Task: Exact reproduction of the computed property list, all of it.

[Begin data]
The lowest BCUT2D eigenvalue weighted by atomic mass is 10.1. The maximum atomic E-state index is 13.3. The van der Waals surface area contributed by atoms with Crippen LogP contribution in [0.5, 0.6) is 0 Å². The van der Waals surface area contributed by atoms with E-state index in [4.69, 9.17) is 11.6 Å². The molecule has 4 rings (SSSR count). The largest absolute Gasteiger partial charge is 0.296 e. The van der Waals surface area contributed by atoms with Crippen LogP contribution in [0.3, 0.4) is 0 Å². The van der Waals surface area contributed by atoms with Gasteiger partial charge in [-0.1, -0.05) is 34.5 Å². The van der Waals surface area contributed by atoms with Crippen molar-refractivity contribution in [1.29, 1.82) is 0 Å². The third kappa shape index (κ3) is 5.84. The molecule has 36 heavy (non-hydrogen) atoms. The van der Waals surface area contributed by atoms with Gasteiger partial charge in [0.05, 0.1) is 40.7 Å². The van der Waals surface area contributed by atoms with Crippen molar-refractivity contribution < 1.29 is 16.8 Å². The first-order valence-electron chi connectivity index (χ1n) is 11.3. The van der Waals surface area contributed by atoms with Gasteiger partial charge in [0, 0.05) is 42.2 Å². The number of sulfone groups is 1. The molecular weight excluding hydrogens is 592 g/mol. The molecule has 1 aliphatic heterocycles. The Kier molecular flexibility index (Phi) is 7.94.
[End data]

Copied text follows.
The lowest BCUT2D eigenvalue weighted by atomic mass is 10.1. The maximum atomic E-state index is 13.3. The van der Waals surface area contributed by atoms with Crippen LogP contribution in [0.5, 0.6) is 0 Å². The van der Waals surface area contributed by atoms with E-state index in [4.69, 9.17) is 11.6 Å². The molecule has 4 rings (SSSR count). The largest absolute Gasteiger partial charge is 0.296 e. The van der Waals surface area contributed by atoms with Crippen LogP contribution in [0.3, 0.4) is 0 Å². The van der Waals surface area contributed by atoms with Gasteiger partial charge in [-0.1, -0.05) is 34.5 Å². The van der Waals surface area contributed by atoms with Crippen molar-refractivity contribution in [1.29, 1.82) is 0 Å². The third kappa shape index (κ3) is 5.84. The molecule has 36 heavy (non-hydrogen) atoms. The van der Waals surface area contributed by atoms with Gasteiger partial charge in [0.05, 0.1) is 40.7 Å². The van der Waals surface area contributed by atoms with Crippen molar-refractivity contribution < 1.29 is 16.8 Å². The first-order valence-electron chi connectivity index (χ1n) is 11.3. The van der Waals surface area contributed by atoms with Gasteiger partial charge in [0, 0.05) is 42.2 Å². The number of sulfone groups is 1. The molecular weight excluding hydrogens is 592 g/mol. The molecule has 1 aliphatic heterocycles. The Kier molecular flexibility index (Phi) is 7.94.